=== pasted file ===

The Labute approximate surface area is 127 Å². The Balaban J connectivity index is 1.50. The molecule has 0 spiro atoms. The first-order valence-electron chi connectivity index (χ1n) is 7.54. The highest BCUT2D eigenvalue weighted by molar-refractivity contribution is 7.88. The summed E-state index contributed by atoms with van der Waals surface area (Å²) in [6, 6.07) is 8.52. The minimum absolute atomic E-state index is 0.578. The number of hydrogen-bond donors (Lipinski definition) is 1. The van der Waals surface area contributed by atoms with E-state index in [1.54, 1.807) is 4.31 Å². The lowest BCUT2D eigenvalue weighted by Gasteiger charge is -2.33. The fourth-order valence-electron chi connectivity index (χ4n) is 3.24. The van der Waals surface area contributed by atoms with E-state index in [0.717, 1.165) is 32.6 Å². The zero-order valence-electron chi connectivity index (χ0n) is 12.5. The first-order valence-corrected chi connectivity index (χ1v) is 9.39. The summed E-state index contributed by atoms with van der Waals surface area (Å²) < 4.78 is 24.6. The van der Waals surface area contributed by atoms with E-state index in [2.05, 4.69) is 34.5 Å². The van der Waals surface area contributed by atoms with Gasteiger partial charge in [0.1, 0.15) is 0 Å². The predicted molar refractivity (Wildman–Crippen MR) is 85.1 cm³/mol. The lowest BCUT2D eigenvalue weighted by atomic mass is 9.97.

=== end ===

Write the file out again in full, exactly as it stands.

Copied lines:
The Labute approximate surface area is 127 Å². The Balaban J connectivity index is 1.50. The molecule has 0 spiro atoms. The first-order valence-electron chi connectivity index (χ1n) is 7.54. The highest BCUT2D eigenvalue weighted by molar-refractivity contribution is 7.88. The summed E-state index contributed by atoms with van der Waals surface area (Å²) in [6, 6.07) is 8.52. The minimum absolute atomic E-state index is 0.578. The number of hydrogen-bond donors (Lipinski definition) is 1. The van der Waals surface area contributed by atoms with E-state index in [1.54, 1.807) is 4.31 Å². The lowest BCUT2D eigenvalue weighted by Gasteiger charge is -2.33. The fourth-order valence-electron chi connectivity index (χ4n) is 3.24. The van der Waals surface area contributed by atoms with E-state index in [0.717, 1.165) is 32.6 Å². The zero-order valence-electron chi connectivity index (χ0n) is 12.5. The first-order valence-corrected chi connectivity index (χ1v) is 9.39. The summed E-state index contributed by atoms with van der Waals surface area (Å²) < 4.78 is 24.6. The van der Waals surface area contributed by atoms with E-state index in [2.05, 4.69) is 34.5 Å². The van der Waals surface area contributed by atoms with Gasteiger partial charge in [0.1, 0.15) is 0 Å². The predicted molar refractivity (Wildman–Crippen MR) is 85.1 cm³/mol. The lowest BCUT2D eigenvalue weighted by atomic mass is 9.97.